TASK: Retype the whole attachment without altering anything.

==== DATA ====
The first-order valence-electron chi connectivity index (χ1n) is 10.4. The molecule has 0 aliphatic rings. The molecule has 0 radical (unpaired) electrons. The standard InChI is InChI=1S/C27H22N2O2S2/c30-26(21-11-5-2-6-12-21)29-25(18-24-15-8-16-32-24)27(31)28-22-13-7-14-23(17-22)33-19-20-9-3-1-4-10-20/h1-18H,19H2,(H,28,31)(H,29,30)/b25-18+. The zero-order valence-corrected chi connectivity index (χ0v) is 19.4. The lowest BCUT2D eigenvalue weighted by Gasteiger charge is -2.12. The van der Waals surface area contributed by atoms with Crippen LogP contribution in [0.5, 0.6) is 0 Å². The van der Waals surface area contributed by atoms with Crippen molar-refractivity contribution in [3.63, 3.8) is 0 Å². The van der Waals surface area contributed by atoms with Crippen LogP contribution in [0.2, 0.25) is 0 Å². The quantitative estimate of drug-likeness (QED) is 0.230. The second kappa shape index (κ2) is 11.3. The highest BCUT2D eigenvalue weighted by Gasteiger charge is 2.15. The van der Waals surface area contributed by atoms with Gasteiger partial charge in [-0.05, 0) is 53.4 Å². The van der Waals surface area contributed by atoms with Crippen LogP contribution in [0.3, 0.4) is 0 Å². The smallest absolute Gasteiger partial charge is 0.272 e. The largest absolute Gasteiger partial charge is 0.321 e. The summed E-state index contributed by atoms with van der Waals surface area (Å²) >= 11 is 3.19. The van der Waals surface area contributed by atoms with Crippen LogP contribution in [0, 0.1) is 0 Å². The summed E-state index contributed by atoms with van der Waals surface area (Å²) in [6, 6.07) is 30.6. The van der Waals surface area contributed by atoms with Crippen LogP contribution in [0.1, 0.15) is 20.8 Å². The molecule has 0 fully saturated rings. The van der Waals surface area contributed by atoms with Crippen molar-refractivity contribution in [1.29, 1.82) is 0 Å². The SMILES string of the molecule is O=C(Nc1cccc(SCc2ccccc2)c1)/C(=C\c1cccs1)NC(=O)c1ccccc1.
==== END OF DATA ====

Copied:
The first-order valence-electron chi connectivity index (χ1n) is 10.4. The molecule has 0 aliphatic rings. The molecule has 0 radical (unpaired) electrons. The standard InChI is InChI=1S/C27H22N2O2S2/c30-26(21-11-5-2-6-12-21)29-25(18-24-15-8-16-32-24)27(31)28-22-13-7-14-23(17-22)33-19-20-9-3-1-4-10-20/h1-18H,19H2,(H,28,31)(H,29,30)/b25-18+. The zero-order valence-corrected chi connectivity index (χ0v) is 19.4. The lowest BCUT2D eigenvalue weighted by Gasteiger charge is -2.12. The van der Waals surface area contributed by atoms with Crippen LogP contribution in [0.5, 0.6) is 0 Å². The van der Waals surface area contributed by atoms with Crippen molar-refractivity contribution in [3.63, 3.8) is 0 Å². The van der Waals surface area contributed by atoms with Crippen LogP contribution in [0.2, 0.25) is 0 Å². The quantitative estimate of drug-likeness (QED) is 0.230. The second kappa shape index (κ2) is 11.3. The highest BCUT2D eigenvalue weighted by Gasteiger charge is 2.15. The van der Waals surface area contributed by atoms with Gasteiger partial charge in [-0.05, 0) is 53.4 Å². The van der Waals surface area contributed by atoms with Crippen LogP contribution in [0.3, 0.4) is 0 Å². The smallest absolute Gasteiger partial charge is 0.272 e. The largest absolute Gasteiger partial charge is 0.321 e. The summed E-state index contributed by atoms with van der Waals surface area (Å²) >= 11 is 3.19. The van der Waals surface area contributed by atoms with Crippen LogP contribution in [0, 0.1) is 0 Å². The summed E-state index contributed by atoms with van der Waals surface area (Å²) in [6, 6.07) is 30.6. The van der Waals surface area contributed by atoms with Crippen LogP contribution in [0.1, 0.15) is 20.8 Å². The molecule has 0 fully saturated rings. The van der Waals surface area contributed by atoms with Crippen molar-refractivity contribution in [1.29, 1.82) is 0 Å². The SMILES string of the molecule is O=C(Nc1cccc(SCc2ccccc2)c1)/C(=C\c1cccs1)NC(=O)c1ccccc1.